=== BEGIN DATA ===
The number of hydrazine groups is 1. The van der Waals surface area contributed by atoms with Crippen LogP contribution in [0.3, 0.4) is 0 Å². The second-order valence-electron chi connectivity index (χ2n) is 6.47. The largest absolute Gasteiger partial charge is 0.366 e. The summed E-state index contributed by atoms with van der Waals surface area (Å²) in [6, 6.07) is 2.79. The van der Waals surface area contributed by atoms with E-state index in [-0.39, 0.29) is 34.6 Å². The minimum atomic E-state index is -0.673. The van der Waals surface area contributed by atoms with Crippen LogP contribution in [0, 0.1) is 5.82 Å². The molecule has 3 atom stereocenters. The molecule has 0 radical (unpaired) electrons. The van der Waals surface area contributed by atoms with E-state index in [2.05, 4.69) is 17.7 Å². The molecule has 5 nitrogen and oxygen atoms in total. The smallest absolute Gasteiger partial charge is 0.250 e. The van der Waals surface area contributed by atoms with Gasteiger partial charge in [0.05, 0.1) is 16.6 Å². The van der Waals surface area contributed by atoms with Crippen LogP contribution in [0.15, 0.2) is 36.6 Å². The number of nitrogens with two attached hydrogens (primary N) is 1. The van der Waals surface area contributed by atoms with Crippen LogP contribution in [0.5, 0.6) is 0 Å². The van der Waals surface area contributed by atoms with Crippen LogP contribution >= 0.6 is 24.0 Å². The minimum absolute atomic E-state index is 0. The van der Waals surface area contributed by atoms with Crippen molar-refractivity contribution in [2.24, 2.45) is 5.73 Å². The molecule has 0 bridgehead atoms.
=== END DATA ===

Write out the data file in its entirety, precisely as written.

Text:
The number of hydrazine groups is 1. The van der Waals surface area contributed by atoms with Crippen LogP contribution in [0.3, 0.4) is 0 Å². The second-order valence-electron chi connectivity index (χ2n) is 6.47. The largest absolute Gasteiger partial charge is 0.366 e. The summed E-state index contributed by atoms with van der Waals surface area (Å²) in [6, 6.07) is 2.79. The van der Waals surface area contributed by atoms with E-state index in [-0.39, 0.29) is 34.6 Å². The minimum atomic E-state index is -0.673. The van der Waals surface area contributed by atoms with Crippen LogP contribution in [0, 0.1) is 5.82 Å². The molecule has 3 atom stereocenters. The molecule has 0 radical (unpaired) electrons. The van der Waals surface area contributed by atoms with E-state index in [2.05, 4.69) is 17.7 Å². The molecule has 5 nitrogen and oxygen atoms in total. The smallest absolute Gasteiger partial charge is 0.250 e. The van der Waals surface area contributed by atoms with Gasteiger partial charge in [0.05, 0.1) is 16.6 Å². The van der Waals surface area contributed by atoms with Crippen LogP contribution in [0.15, 0.2) is 36.6 Å². The number of nitrogens with two attached hydrogens (primary N) is 1. The van der Waals surface area contributed by atoms with Crippen LogP contribution in [0.5, 0.6) is 0 Å². The van der Waals surface area contributed by atoms with Crippen LogP contribution >= 0.6 is 24.0 Å². The minimum absolute atomic E-state index is 0. The van der Waals surface area contributed by atoms with Crippen molar-refractivity contribution in [2.24, 2.45) is 5.73 Å². The molecule has 0 bridgehead atoms.